In Memory of Naturalist-Conservationist David Gaillard, 44
Northern Rockies Conservationist Dies In Avalanche
Written by Todd Wilkinson (Authors Bio)
[This post originally appeared on January 2nd 2012 on WildlifeArtJournal.com]
Heartbreaking is the only way to describe it. On the afternoon of New Year’s Eve 2011-12, the American conservation community lost a young, fearless and inexhaustible advocate.
David Gaillard, 44, of Bozeman, Montana, died in an avalanche while cross-country skiing the Hayden Creek drainage, located in the Absaroka Mountains just beyond the back northeastern doorstep of Yellowstone National Park.
A proud graduate of the Yale School of Forestry and Williams College, Gaillard came West in 1990 seeking to groundtruth what he learned in the classroom. He worked for the Greater Yellowstone Coalition, Predator Conservation Alliance and, for the last five years, Defenders of Wildlife. His special interest was with carnivores, which are key indicators of ecosystem health.
Gaillard was at his most passionate in giving voice to a suite of forest and mountain dwellers many of us take for granted because they are so elusive and seldom seen. The animals on this list include the wolverine, Canada lynx, fisher, and pine marten.
“People will protect the things that are right before their eyes,” he told me in 2011 as I was writing a story about wolverines, then being considered for federal protection as a result of a listing petition that Gaillard himself helped craft. “If people can’t encounter these animals directly, then I at least want them to realize they are out there—and they need our help. Otherwise, they could easily disappear without anyone knowing the difference.”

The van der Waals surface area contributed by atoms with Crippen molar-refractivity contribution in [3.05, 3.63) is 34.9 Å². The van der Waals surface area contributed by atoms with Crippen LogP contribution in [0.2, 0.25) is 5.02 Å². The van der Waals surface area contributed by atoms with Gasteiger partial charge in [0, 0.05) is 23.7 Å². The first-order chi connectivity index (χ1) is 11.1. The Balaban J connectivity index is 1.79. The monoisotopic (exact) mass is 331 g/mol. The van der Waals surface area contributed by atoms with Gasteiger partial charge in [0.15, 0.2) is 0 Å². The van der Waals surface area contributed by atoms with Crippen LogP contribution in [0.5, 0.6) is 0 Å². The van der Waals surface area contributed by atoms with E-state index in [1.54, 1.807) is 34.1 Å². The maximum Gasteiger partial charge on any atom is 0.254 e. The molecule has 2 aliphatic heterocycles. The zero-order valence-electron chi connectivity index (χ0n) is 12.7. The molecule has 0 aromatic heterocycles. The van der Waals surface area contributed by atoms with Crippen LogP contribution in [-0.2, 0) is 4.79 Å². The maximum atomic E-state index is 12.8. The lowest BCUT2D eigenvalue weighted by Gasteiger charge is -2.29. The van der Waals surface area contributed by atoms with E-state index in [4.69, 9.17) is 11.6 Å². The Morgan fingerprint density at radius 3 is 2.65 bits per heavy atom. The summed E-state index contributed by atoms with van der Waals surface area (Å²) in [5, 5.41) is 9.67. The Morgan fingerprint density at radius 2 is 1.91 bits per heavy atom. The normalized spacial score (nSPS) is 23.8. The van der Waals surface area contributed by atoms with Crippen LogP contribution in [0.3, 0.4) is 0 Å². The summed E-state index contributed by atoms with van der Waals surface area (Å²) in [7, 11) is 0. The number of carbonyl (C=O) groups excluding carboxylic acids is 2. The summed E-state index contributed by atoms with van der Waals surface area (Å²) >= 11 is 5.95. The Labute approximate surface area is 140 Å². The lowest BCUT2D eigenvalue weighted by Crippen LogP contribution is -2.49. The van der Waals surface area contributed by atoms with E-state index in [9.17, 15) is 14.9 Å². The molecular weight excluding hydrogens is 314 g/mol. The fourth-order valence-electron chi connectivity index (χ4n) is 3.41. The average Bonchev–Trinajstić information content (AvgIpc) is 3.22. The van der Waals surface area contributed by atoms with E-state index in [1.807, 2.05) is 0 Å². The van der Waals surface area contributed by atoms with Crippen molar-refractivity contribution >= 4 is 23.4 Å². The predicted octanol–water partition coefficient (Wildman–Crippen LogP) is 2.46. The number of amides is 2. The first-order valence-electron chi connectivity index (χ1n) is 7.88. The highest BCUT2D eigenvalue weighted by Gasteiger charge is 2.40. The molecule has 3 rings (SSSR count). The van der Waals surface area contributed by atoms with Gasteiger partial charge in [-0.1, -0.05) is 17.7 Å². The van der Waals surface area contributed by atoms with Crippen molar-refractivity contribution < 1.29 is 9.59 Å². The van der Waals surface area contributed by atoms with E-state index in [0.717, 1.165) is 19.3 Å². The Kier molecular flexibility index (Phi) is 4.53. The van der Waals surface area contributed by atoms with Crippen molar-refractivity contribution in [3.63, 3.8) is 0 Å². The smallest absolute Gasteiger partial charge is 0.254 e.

Gaillard, a lanky, red-headed outdoorsman, loved traversing through snow on skis and snowshoes. He wasn’t the kind of conservationist who saw himself as a town crier; rather, he was a celebrator of wild places. During the course of his career, he attended countless public meetings and dared to testify before hostile audiences that automatically equated species protection with loss of jobs. He delighted most in sharing anecdotes about the life histories of wolverines and lynx, encouraging folks to learn what their tracks look like in the snow and to take up the mantle of “citizen science” by sharing information they gleaned from their own backcountry adventures.
In 2011, as the U.S. Forest Service in Wyoming deliberated over whether it will open the Hoback Basin and Wyoming Range to oil and natural gas drilling—bringing industrial strength development to an important wildlife corridor—Gaillard erected remote controlled cameras. He wanted viewers to objectively see for themselves that the areas targeted for energy production were used by a wide variety of critters, including hunters and outfitters drawn to mountains unblemished by pumpjacks and air pollution. For an example of David’s handiwork, enjoy the video below (click on the lower corner of player to bring it to full screen).
Gaillard had many friends in the conservation movement. Not long ago, Defenders magazine published a story about wolverines and global warming written by Douglas Chadwick and in it Gaillard was quoted: “Nobody can say for sure what the future may bring,” he said. “But I want to be able to look my daughter in the eye and say we are doing everything we can to prepare lynx, wolverines and other wildlife that she loves for the big changes ahead.”
Gaillard delivered on his promise. His daughter can always know that her Dad did everything he could to remind us that wild places matter. Condolences go out to David’s family and close friends.